• Both arms flowing forward (1-2-3-4-1)
  • Both arms flowing backward, (1-4-3-2-1)
  • Alternating arms: one arm flows forward (1-2-3-4-1) while the other arm flows back (1-4-3-2-1)
  • Reversing the previous alternation, so that now the other arm that was moving forward flows back (1-4-3-2-1) while the arm that was flowing back now moves forward (1-2-3-4-1)

We can explore deeper focus by varying the initial position from both arms at position 1 to one arm at position 1 and the other arm at position 2. We can follow the 4 movement patterns outlined above from the following 4 starting positions:

Dance of Shiva Horizontal Pattern Starting Position: 1 and 1

Dance of Shiva Horizontal Pattern Starting Position: 1 and 2

Dance of Shiva Horizontal Pattern Starting Position: 1 and 3

Dance of Shiva Horizontal Pattern Starting Position: 1 and 4

To ensure balanced expansion we can also include a mirror reflection of the starting position, thus starting from the following 9 combination of positions:

Dance of Shiva Horizontal Pattern Starting Position: 1 and 1

Dance of Shiva Horizontal Pattern Starting Position: 1 and 2

Dance of Shiva Horizontal Pattern Starting Position: 2 and 1

Dance of Shiva Horizontal Pattern Starting Position: 1 and 3

Dance of Shiva Horizontal Pattern Starting Position: 3 and 1

Dance of Shiva Horizontal Pattern Starting Position: 1 and 4

Dance of Shiva Horizontal Pattern Starting Position: 4 and 1

Since we know both a horizontal pattern and a vertical pattern we can explore all of these variations of the initial position for both the horizontal (as seen above) and the vertical pattern as seen below.

Dance of Shiva Vertical Pattern Starting Position: 1 and 1

Dance of Shiva Vertical Pattern Starting Position: 1 and 2

Dance of Shiva Vertical Pattern Starting Position: 2 and 1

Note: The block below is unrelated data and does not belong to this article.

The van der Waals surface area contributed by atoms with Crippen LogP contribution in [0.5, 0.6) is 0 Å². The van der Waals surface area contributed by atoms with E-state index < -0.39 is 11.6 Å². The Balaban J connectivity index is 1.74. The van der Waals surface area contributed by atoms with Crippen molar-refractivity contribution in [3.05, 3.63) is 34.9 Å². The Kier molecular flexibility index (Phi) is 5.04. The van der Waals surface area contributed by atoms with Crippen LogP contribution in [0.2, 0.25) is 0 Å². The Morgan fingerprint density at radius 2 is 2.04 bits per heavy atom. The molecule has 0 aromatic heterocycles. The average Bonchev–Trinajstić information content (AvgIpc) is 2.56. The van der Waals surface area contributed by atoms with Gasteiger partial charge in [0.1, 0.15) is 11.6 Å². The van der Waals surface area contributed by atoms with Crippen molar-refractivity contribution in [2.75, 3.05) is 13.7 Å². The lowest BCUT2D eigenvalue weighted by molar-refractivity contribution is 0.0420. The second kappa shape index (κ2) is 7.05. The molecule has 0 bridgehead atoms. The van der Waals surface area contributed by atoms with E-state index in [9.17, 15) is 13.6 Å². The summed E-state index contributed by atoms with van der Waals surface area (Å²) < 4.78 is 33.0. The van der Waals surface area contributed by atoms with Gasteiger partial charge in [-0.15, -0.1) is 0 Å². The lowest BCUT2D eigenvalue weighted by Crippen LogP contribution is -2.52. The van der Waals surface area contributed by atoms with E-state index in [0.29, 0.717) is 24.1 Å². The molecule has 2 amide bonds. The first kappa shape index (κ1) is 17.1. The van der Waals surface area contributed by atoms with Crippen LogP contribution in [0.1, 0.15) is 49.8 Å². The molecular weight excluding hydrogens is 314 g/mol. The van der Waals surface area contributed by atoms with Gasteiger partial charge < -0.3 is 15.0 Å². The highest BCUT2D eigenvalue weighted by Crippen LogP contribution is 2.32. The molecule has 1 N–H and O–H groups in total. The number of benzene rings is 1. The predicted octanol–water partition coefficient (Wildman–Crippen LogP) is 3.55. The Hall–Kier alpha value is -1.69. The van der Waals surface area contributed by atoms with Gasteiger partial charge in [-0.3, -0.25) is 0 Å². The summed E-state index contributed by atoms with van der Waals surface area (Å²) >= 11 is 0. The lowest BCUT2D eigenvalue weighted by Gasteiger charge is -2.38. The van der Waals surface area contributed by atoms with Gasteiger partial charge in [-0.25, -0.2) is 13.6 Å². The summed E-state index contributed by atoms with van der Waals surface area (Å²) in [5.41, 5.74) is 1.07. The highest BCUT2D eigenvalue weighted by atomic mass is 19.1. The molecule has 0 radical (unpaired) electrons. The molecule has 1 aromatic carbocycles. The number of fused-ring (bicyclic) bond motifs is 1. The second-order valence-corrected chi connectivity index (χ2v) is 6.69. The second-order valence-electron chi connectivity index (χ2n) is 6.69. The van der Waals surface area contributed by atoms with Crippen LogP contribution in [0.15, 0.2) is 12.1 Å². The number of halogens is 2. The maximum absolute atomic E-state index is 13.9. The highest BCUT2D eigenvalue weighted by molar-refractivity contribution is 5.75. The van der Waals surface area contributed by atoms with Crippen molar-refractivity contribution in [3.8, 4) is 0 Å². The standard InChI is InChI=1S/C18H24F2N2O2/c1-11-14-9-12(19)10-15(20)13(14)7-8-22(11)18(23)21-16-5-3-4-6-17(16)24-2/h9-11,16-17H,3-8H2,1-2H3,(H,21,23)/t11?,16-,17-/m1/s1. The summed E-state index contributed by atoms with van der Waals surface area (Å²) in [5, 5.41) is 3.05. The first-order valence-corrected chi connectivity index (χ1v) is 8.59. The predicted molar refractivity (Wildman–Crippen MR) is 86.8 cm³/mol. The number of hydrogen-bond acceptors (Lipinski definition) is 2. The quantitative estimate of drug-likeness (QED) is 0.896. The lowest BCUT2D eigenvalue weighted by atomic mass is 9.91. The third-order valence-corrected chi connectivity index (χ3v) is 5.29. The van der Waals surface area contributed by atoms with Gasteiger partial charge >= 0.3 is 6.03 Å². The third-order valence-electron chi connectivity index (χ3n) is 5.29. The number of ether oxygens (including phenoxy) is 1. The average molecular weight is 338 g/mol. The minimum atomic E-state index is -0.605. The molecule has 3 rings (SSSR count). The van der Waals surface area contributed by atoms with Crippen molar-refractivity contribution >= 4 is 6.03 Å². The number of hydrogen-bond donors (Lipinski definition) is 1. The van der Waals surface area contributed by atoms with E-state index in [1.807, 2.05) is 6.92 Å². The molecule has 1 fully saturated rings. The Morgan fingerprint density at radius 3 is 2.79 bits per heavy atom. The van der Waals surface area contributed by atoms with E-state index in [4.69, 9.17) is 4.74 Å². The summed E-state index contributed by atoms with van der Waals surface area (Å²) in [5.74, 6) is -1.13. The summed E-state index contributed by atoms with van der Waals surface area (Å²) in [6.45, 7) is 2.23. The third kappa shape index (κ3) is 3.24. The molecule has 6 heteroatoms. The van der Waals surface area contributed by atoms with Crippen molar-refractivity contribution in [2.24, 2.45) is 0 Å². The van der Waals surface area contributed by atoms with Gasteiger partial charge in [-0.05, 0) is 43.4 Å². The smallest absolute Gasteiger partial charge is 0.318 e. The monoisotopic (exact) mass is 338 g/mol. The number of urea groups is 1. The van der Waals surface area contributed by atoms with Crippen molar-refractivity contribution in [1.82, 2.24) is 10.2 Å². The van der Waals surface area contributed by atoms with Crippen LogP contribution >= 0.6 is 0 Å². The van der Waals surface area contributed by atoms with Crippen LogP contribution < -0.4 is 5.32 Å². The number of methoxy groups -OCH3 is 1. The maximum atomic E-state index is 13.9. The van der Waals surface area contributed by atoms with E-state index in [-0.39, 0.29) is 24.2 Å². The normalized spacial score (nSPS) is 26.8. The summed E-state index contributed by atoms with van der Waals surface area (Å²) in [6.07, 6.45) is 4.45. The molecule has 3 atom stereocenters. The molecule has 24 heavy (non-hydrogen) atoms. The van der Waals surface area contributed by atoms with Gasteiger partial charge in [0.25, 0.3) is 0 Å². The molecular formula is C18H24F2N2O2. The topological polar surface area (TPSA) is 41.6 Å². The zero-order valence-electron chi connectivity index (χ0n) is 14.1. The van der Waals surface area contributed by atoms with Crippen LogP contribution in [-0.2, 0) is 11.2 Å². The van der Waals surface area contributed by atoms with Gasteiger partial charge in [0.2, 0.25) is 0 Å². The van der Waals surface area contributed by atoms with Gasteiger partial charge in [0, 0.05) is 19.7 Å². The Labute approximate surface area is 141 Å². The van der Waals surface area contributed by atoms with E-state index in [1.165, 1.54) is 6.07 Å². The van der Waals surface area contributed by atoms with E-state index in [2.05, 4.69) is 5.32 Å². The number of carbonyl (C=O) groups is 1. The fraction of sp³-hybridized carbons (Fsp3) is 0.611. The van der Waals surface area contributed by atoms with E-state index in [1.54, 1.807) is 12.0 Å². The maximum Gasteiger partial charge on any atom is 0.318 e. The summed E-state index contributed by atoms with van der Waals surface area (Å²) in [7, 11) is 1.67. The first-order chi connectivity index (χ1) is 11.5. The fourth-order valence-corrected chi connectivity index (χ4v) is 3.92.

Dance of Shiva Vertical Pattern Starting Position: 1 and 3

Dance of Shiva Vertical Pattern Starting Position: 3 and 1

Dance of Shiva Vertical Pattern Starting Position: 1 and 4

Dance of Shiva Vertical Pattern Starting Position: 4 and 1

Video

In this video you can follow the combination of movements with all of the modified initial positions.

Like any other mindfulness practice, the Dance of Shiva works best when we try to feel clearly what we are doing and when we notice the effects in breath, body and mind. In addition, engage your emotional being by observing the process with little to no self-judgement.

Consider practicing these simple patterns with consistency until they seem quite easy and can be done slow or fast. As usual, trust that taking small manageable steps will provide benefits. When the practice gets easy enough that you can do them at different speeds.

Please remember that there is an excellent instructional DVD created by teacher Andrey Lappa at Pranamaya.com

I hope that you enjoy this exploration.
Peace,
rubén

More Dance of Shiva articles:

Simple guided meditation with Rubén

 

 

Introduction to Dance of Shiva (Shiva Nata)

 

 

The Dance of Shiva is a form of moving meditation rescued by Ukranian Yoga Teacher Andrey Lappa. The practice starts with two basic patterns, horizontal and vertical. Each pattern consists of 4 simple arm positions. In the Dance of Shiva the practitioner moves the arms between these four basic positions.